A TUBE OF YOUR LEGS
Ditches are the final task. To build confidence, Allison begins by walking over the smallest one she can find. “It never feels nice walking over a ditch. If it does, it’s because you’ve got in front of the horse,” says Lucinda. She explains that walking forces the horse to look at the task. Any faster and he can avoid the question by rushing. “Everyone can do a ditch in trot. Walking is harder, but it sets up confidence for future ditches.” Feeling confident, Allison introduces her pony to a slightly bigger ditch, before progressing to jump a log, ditch, log. In canter for the first time, Brooks puts in a big leap, unbalancing Allison. “The time you most need your horse to be straight after a fence is when you’ve nearly fallen off. If he’d kinked then, you’d have fallen,” says Lucinda. “When you were only walking over the ditch you weren’t gripping. Then you did the same in canter and got a big leap, which easily unbalances anyone. Think of it as having your horse in a tube of your legs, especially when you’re unsure about a fence.” Allison and Brooks finish on a positive note, clearing the log-ditch-log combination seamlessly.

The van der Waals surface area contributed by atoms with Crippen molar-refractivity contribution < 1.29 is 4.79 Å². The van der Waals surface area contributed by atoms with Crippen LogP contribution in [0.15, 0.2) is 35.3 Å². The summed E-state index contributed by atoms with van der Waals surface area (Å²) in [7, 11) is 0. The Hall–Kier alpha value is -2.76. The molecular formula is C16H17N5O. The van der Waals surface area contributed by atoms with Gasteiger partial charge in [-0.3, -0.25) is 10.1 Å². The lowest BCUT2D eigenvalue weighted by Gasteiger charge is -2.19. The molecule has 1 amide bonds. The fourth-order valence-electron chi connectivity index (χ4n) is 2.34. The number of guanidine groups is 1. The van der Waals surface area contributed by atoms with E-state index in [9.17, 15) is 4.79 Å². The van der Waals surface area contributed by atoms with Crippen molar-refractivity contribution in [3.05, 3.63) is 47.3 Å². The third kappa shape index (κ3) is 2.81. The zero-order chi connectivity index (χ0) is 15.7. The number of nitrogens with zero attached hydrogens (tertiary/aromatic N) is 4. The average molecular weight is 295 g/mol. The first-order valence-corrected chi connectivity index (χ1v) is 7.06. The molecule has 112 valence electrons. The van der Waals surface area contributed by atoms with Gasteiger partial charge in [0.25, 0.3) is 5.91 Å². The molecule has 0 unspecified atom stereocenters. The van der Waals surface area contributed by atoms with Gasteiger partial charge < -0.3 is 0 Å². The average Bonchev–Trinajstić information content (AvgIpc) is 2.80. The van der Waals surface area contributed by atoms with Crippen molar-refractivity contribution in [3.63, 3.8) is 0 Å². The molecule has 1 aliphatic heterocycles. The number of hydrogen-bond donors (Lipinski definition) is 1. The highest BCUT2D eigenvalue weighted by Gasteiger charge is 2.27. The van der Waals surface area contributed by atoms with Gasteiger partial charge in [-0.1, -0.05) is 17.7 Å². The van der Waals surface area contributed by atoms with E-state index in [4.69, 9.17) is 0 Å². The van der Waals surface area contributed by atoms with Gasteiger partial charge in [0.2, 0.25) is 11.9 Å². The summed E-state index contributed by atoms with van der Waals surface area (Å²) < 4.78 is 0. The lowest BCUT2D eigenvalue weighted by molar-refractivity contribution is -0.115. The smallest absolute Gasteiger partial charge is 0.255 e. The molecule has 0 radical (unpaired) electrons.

Patience is key to Brooks popping a bigger ditch with ease
Don’t r ush d itches: time t o build confidence i s v ital